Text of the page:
George Floyd was murdered. He was not the first victim of police brutality and nor is America the only country in which this happens.
At Macc we want to express our solidarity and support to the Black Lives Matter movement and for our brothers and sisters in Minneapolis, Manchester and around the world who are rightly fighting for racial and social justice.
We recognise that the institutional and structural racism seen in America exists in this country too. We also have our own history of oppression of black people by state institutions: a history of British imperialism and colonialism. In more recent times, black people have died at the hands of police or been denied the justice they deserve. Covid19 is taking a greater toll on minority communities. Black, Asian and other people from minority ethnic groups are dying in greater numbers and facing greater levels of hardship from the economic impacts of the lockdown. The recent report issued reluctantly by government shows institutional racism as contributing factor in this – but contains no recommendations nor planned actions. We believe Government has failed these communities.
We recognise that this is not just an issue of state violence or neglect, it is the day to day experience of racism that makes life for black people qualitatively different from that of white people.
But it is very easy to put out a statement of solidarity and support. Words are not enough. We all need to take positive anti-racist action.
At Macc we wanted to stop and reflect on how we can do better at being an anti-racist organisation. We will continue to promote racial equality and justice throughout our work, including promoting and supporting the work of BAME-led Voluntary, Community and Social Enterprise organisations. In our policy and influence work, we will use our position to open doors and to influence policy makers in Manchester and Greater Manchester and beyond to challenge institutional and structural racism. We are committed to listening to and amplifying the voices of BAME organisations and colleagues.
Right now, the priority for us is supporting Manchester’s charities, community groups and voluntary organisations to address the challenges of Covid19 and the social and economic impacts it is having on communities. We know that many of these organisations are at risk and that, as we have seen in the past, this will particularly affect Black-led organisations which have a history of under investment. The Ubele Initiative’s report on the impact of Covid-19 on the voluntary sector lays this out plainly. Our key message to all funders over the last two months has been that addressing the needs of BAME organisations should be their top priority. We will continue to press this message.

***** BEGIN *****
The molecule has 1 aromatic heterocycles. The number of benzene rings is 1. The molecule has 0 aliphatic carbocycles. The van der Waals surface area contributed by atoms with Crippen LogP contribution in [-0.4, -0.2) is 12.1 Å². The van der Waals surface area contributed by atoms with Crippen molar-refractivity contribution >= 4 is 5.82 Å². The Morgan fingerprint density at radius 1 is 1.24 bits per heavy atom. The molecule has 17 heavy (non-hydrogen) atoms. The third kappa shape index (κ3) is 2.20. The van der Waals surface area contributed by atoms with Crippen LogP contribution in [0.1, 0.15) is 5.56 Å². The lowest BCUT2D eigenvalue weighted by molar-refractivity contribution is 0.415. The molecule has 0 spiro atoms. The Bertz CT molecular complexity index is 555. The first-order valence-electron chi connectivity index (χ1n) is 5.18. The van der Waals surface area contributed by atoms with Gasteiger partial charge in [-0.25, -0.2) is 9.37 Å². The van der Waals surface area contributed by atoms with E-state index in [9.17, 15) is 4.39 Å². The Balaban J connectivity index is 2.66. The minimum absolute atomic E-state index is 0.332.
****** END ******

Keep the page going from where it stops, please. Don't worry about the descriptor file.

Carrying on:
We recognise we are a majority white organisation. We have made efforts to recruit and develop staff from a wide range of backgrounds including creating opportunities through work experience, apprenticeships and on our Board of Trustees. That work is never finished. Macc is always a work in progress. We are constantly looking at our actions and behaviour, learning and finding ways to support racial justice, equality and change.
We want to encourage everyone to support local and national action and campaigns. The list below includes a sample of the Manchester charities, community groups and voluntary organisations, led by Black communities and other ethnic minority groups and those supporting and amplifying these voices. Our online directory of groups includes details of many more, there is a link at the end of the list:
- Manchester BME Network is a network for BME voluntary sector organisations in the city
- Caribbean African Health Network GM (CAHN) seeks to empower, enable and equip faith and community organisations with the Infrastructure to deliver and shape health and wellbeing services
- Black United Representation Network CIC aims to challenge and tackle persistent racial inequalities in Greater Manchester which negatively impact people of African Descent to bring about systemic change
- Kids of Colour – exploring race, identity and culture, and challenging the everyday, institutionalised racism that shapes their lives
- Northern Police Monitoring Project – an independent campaigning and advocacy organisation to educate, empower and organise the people of Manchester and the surrounding area in the face of increasing police harassment, violence and racism
- African and Caribbean Mental Health Services – a community-based organisation providing free and confidential culturally appropriate services predominantly to African and African Caribbean communities as well as other minority groups including White Europeans with mental health needs aged 18 and over living in Manchester and surrounding areas
- North Manchester Black Health Forum – user led charity that works with vulnerable adults from marginalised communities living with long-term health conditions, poverty and economic pressures (soon to be relaunched as “Hopewell” – and recent winner of the Queen’s Award for Voluntary Service)
- Manchester Refugee Support Network – works to support asylum seekers and refugees in Manchester build safe, happy and productive lives in the UK
- Boaz Trust – works to end destitution amongst asylum seekers and refugees in Greater Manchester by providing safe accommodation and holistic support
- RAPAR (Refugee and Asylum Participatory Action Group) – is a human rights organisation based in Manchester, UK, which is primarily concerned with displaced people, and issues relating to displaced people
- Together Now reunites families of refugees – supports refugees living in the UK to reunite with family members they have been forced to leave behind whilst fleeing persecution
- Manchester City of Sanctuary – works to advance the education of the public about issues relating to refugees and people seeking asylum or sanctuary. To make Manchester united in being a welcoming city, open and fair for all
- GM Immigration Aid Unit offers free legal immigration advice, representation and support services to people seeking asylum, refugees, children and vulnerable adults